You’ve scheduled your day carefully, but regardless of how hard you try you can’t seem to avoid spending some serious time in waiting rooms. We all know the predictable trouble spots, like an appointment with your doctor or dentist. But in this harried age, your banker or client is just as likely to be late for a meeting.
It’s easy to get disgruntled when you feel your time isn’t being respected. But with a bit of planning, you can minimize the wait and prevent it from becoming a waste of time.
Pick up the phone before you leave
Call ahead to make sure the appointed time still works for the other parties involved, advises Harold Taylor, president of Harold Taylor Time Consultants Inc. in Markham, Ont., and author of more than a dozen books on time management. “I would never go to an appointment and just be there,” says Taylor. “I always phone ahead.” This precaution alone can reduce waiting time significantly.
Book appointments for early in the day
Calling beforehand is a good plan, but you’re probably not going to call your dentist to find out if 3 p.m. is still good. Instead, when it comes to medical appointments, try to schedule them for early in the day. “If you make an appointment with a doctor in the afternoon, you’ve got all the accumulated inefficiencies of the day,” says Taylor. “If you make the appointment early in the morning, you don’t have as much time for these various crises to occur.”
Don’t get angry; accept the inevitable
No matter what you do, you can’t eliminate waiting entirely. Acceptance is the key to using the time wisely. “I don’t resent waiting because if you assume you’re going to wait, then you can’t go wrong,” says Taylor. “I say, okay, I’ve got at least an hour for productive work. No phone calls, no interruptions. Fantastic, what a great opportunity! I bring my laptop with me and work away.”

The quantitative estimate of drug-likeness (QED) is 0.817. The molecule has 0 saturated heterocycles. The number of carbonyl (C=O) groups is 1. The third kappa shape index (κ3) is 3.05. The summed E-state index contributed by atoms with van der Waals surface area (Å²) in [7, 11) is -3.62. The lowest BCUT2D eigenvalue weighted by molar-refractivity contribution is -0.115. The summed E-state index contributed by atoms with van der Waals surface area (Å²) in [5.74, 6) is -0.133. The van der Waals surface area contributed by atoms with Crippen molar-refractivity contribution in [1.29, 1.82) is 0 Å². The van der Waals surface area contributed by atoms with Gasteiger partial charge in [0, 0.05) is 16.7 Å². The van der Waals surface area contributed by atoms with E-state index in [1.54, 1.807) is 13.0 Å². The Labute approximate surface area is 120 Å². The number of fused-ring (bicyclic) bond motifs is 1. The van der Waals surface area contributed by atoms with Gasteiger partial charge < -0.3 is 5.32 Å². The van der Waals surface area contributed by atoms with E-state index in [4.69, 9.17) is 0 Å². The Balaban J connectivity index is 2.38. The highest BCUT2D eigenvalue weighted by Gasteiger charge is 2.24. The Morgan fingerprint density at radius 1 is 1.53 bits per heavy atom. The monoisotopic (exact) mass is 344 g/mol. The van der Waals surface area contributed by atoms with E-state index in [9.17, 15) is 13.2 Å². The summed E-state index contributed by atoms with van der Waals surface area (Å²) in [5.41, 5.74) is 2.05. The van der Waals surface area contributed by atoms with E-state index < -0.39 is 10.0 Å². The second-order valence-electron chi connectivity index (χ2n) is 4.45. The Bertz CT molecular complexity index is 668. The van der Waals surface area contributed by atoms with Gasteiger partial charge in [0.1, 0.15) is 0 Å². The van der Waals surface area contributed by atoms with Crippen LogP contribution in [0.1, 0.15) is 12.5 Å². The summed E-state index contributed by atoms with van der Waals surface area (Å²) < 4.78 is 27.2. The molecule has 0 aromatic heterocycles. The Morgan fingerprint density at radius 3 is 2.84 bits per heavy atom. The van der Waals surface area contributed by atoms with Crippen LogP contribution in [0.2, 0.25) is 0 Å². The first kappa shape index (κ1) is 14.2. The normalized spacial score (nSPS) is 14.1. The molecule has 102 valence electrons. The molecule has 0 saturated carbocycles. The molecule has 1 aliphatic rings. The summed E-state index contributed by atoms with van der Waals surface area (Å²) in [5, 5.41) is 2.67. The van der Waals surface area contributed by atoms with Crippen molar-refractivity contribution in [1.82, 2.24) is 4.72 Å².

Brian Smith, president and CEO of Brinley Consulting & Training, an Ottawa-based time- and stress-management consultantcy, agrees that attitude is key. “Accept the fact that you’re going to be kept waiting and the question then becomes: what is the best possible use of this time? Could you write a memo? Could you write a thank-you note? Can you read that article you’ve been meaning to read?”
Preparation is key
“I always come prepared by ensuring I have something with me to fill in any spare time that might come my way,” says Margaret Miller, founder of Teragram Coaching & Consulting Group in Hamilton, Ont., For example, “there’s always non-essential reading material we mean to read when we get a chance. This is the type of material I carry with me.”
If necessary, refuse to wait
There is one option that tends to be overlooked, Taylor notes. “You can refuse to allow the waiting time and reschedule. Some people feel obliged to wait, but there’s no such obligation.” This, of course, highly depends on the situation.
Take a break!
The experts agree that down time is essential to productivity. Don’t fill up every minute of your day with work, work, work. In fact, Smith says it wouldn’t be a bad idea to use waiting room time exclusively for that purpose.
“Where we seem to be having problems nowadays is in developing opportunities for “me time”. We’re using technology as a means of going 24/7, leaving no room for internal time. Sitting in your doctor’s office is a perfect opportunity for some down time, some internal time, as opposed to picking up the cell phone and not getting a break from the office, not getting a break from the work life.”
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© 2004 Don Sangster